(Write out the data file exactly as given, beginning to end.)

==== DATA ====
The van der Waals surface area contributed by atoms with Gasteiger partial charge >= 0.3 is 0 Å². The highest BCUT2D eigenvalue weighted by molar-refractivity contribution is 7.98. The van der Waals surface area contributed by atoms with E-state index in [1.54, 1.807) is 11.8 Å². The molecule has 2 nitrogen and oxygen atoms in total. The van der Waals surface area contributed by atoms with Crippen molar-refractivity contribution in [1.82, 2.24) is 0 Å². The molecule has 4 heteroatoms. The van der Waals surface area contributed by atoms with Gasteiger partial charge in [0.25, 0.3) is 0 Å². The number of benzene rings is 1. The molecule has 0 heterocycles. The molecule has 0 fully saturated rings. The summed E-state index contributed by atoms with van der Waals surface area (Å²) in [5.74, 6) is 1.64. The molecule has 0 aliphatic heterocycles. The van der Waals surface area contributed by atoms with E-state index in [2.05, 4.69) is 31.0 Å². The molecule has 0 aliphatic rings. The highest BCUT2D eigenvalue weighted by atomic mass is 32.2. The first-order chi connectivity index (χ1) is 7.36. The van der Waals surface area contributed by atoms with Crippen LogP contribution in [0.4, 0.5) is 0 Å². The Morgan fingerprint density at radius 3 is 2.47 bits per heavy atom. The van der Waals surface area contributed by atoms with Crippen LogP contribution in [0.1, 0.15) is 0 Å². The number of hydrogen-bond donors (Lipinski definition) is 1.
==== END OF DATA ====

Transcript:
The van der Waals surface area contributed by atoms with Gasteiger partial charge >= 0.3 is 0 Å². The highest BCUT2D eigenvalue weighted by molar-refractivity contribution is 7.98. The van der Waals surface area contributed by atoms with E-state index in [1.54, 1.807) is 11.8 Å². The molecule has 2 nitrogen and oxygen atoms in total. The van der Waals surface area contributed by atoms with Crippen molar-refractivity contribution in [1.82, 2.24) is 0 Å². The molecule has 4 heteroatoms. The van der Waals surface area contributed by atoms with Gasteiger partial charge in [0.25, 0.3) is 0 Å². The number of benzene rings is 1. The molecule has 0 heterocycles. The molecule has 0 fully saturated rings. The summed E-state index contributed by atoms with van der Waals surface area (Å²) in [5.74, 6) is 1.64. The molecule has 0 aliphatic heterocycles. The van der Waals surface area contributed by atoms with E-state index in [2.05, 4.69) is 31.0 Å². The molecule has 0 aliphatic rings. The highest BCUT2D eigenvalue weighted by atomic mass is 32.2. The first-order chi connectivity index (χ1) is 7.36. The van der Waals surface area contributed by atoms with Crippen LogP contribution in [0.4, 0.5) is 0 Å². The Morgan fingerprint density at radius 3 is 2.47 bits per heavy atom. The van der Waals surface area contributed by atoms with Crippen LogP contribution in [0.1, 0.15) is 0 Å². The number of hydrogen-bond donors (Lipinski definition) is 1.